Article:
Grant's father, James, a retired carpet salesman, dresses "like a retired soldier," he says. "Whatever Dad buys, it's, 'Marvelous shirts! Look at this, it was only 9.99. Marvelous in the heat, and marvelous when you're cold as well.' He gets very evangelical; everything he buys, you have to buy, too. He's decided, 'By far the best airline is Kuwait Airways; it's marvelous.'" Grant took his dad to New York once on the Concorde. The whole way over he said, "It's all very well, but Kuwait Airways is much better." Grant's adored mother, Fynvola, a teacher, died two years ago. Her style, he says, was "very English, dresses and skirts around the house, grew up in wartime where there were few clothes coupons, frugal. She'd feel terrible guilt if she went to Marks & Spencer's and bought a new jacket. My mother was keen on children being quite well brought up, but not in a draconian or Von Trapp family kind of way. It was civilized, done with a great sense of humor. Plus, although she had these high standards, she never really met them herself." When Grant thinks of his mother now, he thinks "most fondly of this: My brother [Jamie, a banker in New York] and I were keen on football; we used to go around the house singing football songs like they sing in the crowds here, which are revolting. Revolting. I frequently remember my mother standing alone cooking dinner, and you'd hear her singing very beautifully to herself - because she was a very beautiful chorister - some disgusting football song, without even realizing she was doing it." Grant smiles in a way that makes you wish you'd met his mother. She also did a voice for a cat," he adds. "[She gave it] a vile personality. It loathed her, and its language was unspeakable. This was my mother, who, literally, no four-letter word had ever escaped her lips in her life. I'd say, 'Mum, that's you, that's you doing that.' She said, 'No darling, I have no control over the cat.'"
For God's Sake, Make an Effort
Very quickly now, Hugh's rules for fashion: He owns about 30 suits, bespoke only, from famous Saville tailor Richard James (also Elton John's tailor, a very Phase Three fellow). He likes his suits heavy and snug. "But my friend Tim Jeffries is even more extreme than me," Grant says. "He has thousands of suits. He has his man make them so
tight that he can't actually sit down. Then he says,'Right, now let it out a fraction.'" "Hugh looks frightenly stylish these days," Curtis says. "We're all terrified of how well-cut his tennis shirts are." Grant dislikes sloppiness, "leisure wear," 30-year-olds who dress like teenagers ("ghastly"), and long shorts. "Long shorts should be banned, right now, for men and women. Hot pants, fine. But the long short? I've never seen a human being look good in that; it's inconceivable. Well, in The Bridge Over the River Kwai they looked good. But they wore long hose." For women, Grant likes "a lot of work. I quite like the uptown look, darling, yes I do. Tailored, clean hair, nice nails. And slutty short skirts." No track suits, unless they're J.Lo-style fitted velour ones. "And there should be a cut-off age for the cropped top," he says. I love them, there's no sexier garment. But there should be a rule in certain shops: 'I'm sorry, madam, could I see your passport?'"Two of Grant's memorable fashion disasters: The first was "a blue boiler suit, what you'd call a jumpsuit, about 1980." It dyed his body blue, then shrank when he washed it. "Dramatically. Which is difficult with a jumpsuit, because it becomes too short from crotch to shoulder, so you're slightly stooped over. It was so expensive, though, that I was determined to wear it. I wore it to watch the telly, alone."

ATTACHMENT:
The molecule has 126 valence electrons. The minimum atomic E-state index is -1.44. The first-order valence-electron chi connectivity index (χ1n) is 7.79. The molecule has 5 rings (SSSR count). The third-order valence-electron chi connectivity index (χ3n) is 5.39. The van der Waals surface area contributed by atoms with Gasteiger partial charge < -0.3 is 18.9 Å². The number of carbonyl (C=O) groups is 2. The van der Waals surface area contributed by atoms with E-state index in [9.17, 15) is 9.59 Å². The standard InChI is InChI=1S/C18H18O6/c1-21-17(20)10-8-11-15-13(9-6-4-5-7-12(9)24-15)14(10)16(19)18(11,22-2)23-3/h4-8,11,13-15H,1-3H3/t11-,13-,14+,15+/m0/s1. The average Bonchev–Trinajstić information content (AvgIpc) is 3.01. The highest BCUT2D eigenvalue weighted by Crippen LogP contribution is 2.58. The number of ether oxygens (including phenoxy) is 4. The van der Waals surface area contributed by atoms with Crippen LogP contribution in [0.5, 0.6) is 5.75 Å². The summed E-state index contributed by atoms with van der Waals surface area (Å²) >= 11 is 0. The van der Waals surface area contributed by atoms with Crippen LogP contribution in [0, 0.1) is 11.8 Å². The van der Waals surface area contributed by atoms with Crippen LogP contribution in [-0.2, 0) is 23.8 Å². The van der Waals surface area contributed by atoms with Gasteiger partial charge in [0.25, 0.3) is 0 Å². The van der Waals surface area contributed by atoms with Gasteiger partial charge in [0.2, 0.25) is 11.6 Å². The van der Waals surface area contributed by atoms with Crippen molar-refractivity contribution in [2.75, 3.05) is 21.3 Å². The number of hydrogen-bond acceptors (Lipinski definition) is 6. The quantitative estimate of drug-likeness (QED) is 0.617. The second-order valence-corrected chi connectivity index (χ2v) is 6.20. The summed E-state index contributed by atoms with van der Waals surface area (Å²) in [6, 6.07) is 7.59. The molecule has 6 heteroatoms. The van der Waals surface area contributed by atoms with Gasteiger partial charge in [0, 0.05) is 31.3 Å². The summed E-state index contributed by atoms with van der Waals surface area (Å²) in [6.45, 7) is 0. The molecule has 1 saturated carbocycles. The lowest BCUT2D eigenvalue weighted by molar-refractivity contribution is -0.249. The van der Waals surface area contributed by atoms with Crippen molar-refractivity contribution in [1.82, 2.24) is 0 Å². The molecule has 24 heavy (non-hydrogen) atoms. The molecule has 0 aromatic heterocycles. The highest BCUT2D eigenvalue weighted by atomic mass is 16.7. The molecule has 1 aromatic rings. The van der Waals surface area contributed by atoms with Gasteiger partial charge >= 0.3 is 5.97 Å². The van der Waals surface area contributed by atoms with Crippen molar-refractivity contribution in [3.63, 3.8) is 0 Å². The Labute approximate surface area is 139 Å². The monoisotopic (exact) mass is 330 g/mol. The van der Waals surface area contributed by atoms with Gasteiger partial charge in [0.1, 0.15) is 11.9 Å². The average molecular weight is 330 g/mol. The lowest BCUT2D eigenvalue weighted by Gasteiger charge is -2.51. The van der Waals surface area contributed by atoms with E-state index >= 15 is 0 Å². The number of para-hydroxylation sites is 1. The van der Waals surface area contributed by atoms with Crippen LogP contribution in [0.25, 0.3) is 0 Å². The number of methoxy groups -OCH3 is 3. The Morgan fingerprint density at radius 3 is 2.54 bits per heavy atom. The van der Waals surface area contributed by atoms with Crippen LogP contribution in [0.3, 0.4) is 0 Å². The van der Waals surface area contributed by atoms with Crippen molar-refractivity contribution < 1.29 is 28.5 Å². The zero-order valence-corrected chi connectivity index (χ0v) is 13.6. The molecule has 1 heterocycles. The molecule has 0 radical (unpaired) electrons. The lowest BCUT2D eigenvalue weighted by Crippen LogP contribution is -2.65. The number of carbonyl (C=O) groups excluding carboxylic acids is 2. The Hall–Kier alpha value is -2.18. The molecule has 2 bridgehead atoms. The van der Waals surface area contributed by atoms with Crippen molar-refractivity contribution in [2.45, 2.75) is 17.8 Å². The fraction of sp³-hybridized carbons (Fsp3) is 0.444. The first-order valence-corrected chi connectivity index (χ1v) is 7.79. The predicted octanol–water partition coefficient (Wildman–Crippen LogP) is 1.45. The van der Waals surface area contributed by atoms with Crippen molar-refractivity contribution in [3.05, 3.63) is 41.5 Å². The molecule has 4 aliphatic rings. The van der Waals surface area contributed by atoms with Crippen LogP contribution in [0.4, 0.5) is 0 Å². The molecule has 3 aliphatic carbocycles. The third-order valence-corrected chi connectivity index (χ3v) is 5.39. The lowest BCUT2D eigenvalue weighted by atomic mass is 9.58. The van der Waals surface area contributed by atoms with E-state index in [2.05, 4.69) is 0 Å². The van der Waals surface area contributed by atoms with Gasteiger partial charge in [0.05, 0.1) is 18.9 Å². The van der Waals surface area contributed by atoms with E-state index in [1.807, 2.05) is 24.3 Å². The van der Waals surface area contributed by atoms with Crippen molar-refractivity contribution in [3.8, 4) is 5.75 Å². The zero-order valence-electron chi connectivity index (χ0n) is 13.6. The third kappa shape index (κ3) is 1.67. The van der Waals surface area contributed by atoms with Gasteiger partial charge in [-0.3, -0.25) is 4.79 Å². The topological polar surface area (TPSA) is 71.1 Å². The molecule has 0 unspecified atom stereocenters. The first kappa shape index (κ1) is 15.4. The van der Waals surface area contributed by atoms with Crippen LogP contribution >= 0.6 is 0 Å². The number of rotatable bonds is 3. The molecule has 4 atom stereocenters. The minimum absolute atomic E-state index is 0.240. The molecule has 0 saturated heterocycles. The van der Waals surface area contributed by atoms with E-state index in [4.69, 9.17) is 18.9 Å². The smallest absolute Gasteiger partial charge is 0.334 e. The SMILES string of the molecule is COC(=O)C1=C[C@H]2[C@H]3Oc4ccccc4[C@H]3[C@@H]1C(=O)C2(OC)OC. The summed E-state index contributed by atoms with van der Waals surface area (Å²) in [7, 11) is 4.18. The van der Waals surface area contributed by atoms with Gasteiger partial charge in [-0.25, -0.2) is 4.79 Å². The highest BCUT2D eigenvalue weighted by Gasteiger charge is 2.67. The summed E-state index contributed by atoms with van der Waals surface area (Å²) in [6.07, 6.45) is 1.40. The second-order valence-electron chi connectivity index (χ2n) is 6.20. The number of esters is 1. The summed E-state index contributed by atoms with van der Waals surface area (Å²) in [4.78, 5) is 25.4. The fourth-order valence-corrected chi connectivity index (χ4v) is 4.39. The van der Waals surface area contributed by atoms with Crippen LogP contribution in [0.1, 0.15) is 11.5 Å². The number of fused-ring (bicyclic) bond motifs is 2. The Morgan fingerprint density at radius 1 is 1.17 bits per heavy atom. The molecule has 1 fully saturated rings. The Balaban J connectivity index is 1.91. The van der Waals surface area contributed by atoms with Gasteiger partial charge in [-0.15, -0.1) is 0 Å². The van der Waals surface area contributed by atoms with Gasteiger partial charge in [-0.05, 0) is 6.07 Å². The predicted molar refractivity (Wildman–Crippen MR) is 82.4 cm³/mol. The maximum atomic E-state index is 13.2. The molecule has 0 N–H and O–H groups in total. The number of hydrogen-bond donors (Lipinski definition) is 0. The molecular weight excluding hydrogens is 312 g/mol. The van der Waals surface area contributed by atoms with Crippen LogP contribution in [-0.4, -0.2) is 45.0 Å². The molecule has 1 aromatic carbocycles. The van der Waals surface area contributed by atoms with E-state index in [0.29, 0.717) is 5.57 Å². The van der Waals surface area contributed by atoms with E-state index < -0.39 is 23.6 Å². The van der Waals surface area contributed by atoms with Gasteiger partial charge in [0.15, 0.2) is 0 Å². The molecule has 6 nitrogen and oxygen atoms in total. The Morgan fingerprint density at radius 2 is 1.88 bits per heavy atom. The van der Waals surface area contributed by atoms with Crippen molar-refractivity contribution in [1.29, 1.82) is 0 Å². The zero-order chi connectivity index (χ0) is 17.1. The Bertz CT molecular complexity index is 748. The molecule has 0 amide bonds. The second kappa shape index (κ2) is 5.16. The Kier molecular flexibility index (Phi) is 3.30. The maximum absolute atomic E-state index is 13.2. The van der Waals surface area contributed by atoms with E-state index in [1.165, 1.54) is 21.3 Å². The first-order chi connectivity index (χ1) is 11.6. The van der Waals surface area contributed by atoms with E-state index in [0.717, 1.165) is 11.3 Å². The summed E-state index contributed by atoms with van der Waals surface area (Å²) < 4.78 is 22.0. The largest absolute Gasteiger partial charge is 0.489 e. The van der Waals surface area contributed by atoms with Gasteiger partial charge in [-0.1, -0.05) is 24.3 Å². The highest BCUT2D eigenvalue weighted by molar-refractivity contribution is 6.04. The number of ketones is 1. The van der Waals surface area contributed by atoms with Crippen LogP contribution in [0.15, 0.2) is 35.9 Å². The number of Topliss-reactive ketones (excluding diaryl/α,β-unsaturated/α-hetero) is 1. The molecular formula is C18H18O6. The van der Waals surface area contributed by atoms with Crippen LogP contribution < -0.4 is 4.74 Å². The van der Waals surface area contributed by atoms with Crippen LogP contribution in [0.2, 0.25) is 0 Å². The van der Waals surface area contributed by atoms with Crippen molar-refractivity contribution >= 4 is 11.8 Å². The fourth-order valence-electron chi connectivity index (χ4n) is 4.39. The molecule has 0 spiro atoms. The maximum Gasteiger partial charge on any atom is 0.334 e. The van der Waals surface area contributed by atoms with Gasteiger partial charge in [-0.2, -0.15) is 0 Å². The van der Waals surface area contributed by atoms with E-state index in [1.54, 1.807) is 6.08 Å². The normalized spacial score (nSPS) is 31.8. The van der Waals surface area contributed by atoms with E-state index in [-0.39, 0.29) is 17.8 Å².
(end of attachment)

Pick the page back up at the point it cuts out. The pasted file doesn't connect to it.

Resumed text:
The second disaster was a knee-length, chestnut, pony-skin coat: "Again, boozy lunch, went to Prada or somewhere. Then I got back to England and dared to wear it once, to go to a football match, and was laughed at loudly by, literally, the entire crowd of 28,000 people. "If there is any rule for men in dressing, I think it's 'Avoid fashion like the plague,'" he adds. "The recipe for disaster is to look like a fashion victim. Stick to a few classics. Likeyou just borrowed someone's T-shirt and slung it on. When costume designers on films ask me, 'What look do you want?' I always say, 'Inadvertently fetching.'"
Grant grins, fetching indeed. But there's nothing inadvertent about it.